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Christianity and FIRE

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A Brief Anecdotal History of Church Teachings about Money

Historically, Church teachings related to money can be summarised in one word:  Negative.

Very rarely is there, or has there been, a balanced view of money and Christianity.

Christians are taught to not “store up for yourselves treasures on earth…” and that “it is easier for a camel to go through the eye of a needle than it is for a rich person to enter the kingdom of God”. As a result, generation after generation of Christians have been afraid to amass too much wealth.  They live average lives and are careful not to become too “rich”. Before the Covid-pandemic, the average Australian household saving rate was less than five per cent.  Not only is that a rate at which people will struggle to retire comfortably at all, it is also a rate that has implications for the church in a broader sense.

Christianity and the concept of FIRE


FIRE - Financial Independence Retire Early – can be achieved by being disciplined and adhering to a few key rules.  It is a mathematical-based concept supported by many years of historical data and statistics which prove that by curbing unnecessary spending and committing to conscious investing you will not only retire early, but you will also be able to contribute more to your church and community.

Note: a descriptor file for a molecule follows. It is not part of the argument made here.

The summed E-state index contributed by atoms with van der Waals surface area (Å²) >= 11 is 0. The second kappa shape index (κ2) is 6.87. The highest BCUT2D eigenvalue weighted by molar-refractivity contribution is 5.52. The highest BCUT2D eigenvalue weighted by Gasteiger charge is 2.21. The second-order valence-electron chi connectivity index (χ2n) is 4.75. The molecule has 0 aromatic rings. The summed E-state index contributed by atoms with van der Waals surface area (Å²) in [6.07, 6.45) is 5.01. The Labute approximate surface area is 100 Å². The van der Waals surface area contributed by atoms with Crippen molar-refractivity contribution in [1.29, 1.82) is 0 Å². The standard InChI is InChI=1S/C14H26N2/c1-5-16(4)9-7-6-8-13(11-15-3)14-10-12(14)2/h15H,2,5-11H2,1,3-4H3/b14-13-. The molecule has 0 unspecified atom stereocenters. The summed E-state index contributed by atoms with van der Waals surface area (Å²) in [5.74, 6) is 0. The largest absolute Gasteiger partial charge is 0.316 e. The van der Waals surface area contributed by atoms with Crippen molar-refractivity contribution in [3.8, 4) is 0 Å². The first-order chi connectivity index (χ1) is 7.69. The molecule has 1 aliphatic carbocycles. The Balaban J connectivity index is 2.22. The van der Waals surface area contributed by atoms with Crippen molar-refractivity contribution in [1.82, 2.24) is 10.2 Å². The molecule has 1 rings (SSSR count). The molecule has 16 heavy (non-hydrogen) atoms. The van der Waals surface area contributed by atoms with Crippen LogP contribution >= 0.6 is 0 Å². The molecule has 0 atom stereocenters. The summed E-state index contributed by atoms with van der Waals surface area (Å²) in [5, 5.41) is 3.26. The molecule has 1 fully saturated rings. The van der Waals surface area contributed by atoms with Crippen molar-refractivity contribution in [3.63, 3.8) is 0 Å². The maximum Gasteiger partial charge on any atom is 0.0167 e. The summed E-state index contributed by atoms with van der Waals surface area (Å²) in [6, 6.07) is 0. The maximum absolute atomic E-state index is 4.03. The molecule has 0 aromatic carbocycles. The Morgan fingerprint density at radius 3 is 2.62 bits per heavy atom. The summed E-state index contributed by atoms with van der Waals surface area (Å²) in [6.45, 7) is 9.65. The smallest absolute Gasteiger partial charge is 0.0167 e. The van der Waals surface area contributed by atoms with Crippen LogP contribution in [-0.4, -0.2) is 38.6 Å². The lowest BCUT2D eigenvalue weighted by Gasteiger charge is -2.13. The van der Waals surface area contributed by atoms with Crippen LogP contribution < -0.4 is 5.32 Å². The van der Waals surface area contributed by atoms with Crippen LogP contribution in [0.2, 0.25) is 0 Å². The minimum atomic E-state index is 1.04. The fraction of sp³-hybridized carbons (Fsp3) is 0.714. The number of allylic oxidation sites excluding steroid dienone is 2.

This is a very brief and general description of FIRE because my aim here is to explore and discuss how the concept supports and aligns with Christianity….as counterintuitive as that may sound.

Some common Christian misconception about FIRE


1.  A general misunderstanding about FIRE is that you must be rich to “retire early”.

“Again I tell you, it is easier for a camel to go through the eye of a needle than for a rich person to enter the kingdom of God” - Matthew 19:34

“The love of money is a root of all kinds of evils…” 1 Timothy 6:9-10.

Firstly, Christian critics of FIRE need to define what is considered rich.